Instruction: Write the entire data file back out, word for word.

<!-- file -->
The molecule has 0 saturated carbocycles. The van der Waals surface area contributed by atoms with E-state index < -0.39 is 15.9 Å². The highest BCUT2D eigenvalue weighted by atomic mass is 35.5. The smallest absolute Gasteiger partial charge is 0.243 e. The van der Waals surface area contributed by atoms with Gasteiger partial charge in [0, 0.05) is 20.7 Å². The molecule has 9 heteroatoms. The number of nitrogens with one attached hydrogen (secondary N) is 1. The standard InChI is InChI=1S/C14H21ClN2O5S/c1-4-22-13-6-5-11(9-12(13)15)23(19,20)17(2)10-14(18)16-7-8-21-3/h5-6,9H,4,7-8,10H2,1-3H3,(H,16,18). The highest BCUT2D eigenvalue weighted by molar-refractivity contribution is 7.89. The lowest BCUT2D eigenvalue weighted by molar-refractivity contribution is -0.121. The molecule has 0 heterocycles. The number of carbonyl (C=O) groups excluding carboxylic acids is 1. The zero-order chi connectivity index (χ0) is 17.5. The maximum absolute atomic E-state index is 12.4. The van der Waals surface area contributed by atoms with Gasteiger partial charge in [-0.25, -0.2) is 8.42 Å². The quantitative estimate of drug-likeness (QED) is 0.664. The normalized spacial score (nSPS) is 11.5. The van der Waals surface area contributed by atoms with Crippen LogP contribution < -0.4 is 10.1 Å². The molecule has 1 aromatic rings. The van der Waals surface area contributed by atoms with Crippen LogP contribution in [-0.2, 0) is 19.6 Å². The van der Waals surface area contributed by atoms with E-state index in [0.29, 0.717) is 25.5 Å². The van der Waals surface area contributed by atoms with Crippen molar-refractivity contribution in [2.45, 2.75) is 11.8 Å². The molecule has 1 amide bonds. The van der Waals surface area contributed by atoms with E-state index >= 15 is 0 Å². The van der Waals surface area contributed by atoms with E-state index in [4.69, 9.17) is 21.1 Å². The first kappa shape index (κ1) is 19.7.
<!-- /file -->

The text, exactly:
The molecule has 0 saturated carbocycles. The van der Waals surface area contributed by atoms with E-state index < -0.39 is 15.9 Å². The highest BCUT2D eigenvalue weighted by atomic mass is 35.5. The smallest absolute Gasteiger partial charge is 0.243 e. The van der Waals surface area contributed by atoms with Gasteiger partial charge in [0, 0.05) is 20.7 Å². The molecule has 9 heteroatoms. The number of nitrogens with one attached hydrogen (secondary N) is 1. The standard InChI is InChI=1S/C14H21ClN2O5S/c1-4-22-13-6-5-11(9-12(13)15)23(19,20)17(2)10-14(18)16-7-8-21-3/h5-6,9H,4,7-8,10H2,1-3H3,(H,16,18). The highest BCUT2D eigenvalue weighted by molar-refractivity contribution is 7.89. The lowest BCUT2D eigenvalue weighted by molar-refractivity contribution is -0.121. The molecule has 0 heterocycles. The number of carbonyl (C=O) groups excluding carboxylic acids is 1. The zero-order chi connectivity index (χ0) is 17.5. The maximum absolute atomic E-state index is 12.4. The van der Waals surface area contributed by atoms with Gasteiger partial charge in [-0.25, -0.2) is 8.42 Å². The quantitative estimate of drug-likeness (QED) is 0.664. The normalized spacial score (nSPS) is 11.5. The van der Waals surface area contributed by atoms with Crippen LogP contribution < -0.4 is 10.1 Å². The molecule has 1 aromatic rings. The van der Waals surface area contributed by atoms with Crippen LogP contribution in [-0.2, 0) is 19.6 Å². The van der Waals surface area contributed by atoms with E-state index in [0.29, 0.717) is 25.5 Å². The van der Waals surface area contributed by atoms with Crippen molar-refractivity contribution in [2.45, 2.75) is 11.8 Å². The molecule has 1 amide bonds. The van der Waals surface area contributed by atoms with E-state index >= 15 is 0 Å². The van der Waals surface area contributed by atoms with E-state index in [4.69, 9.17) is 21.1 Å². The first kappa shape index (κ1) is 19.7.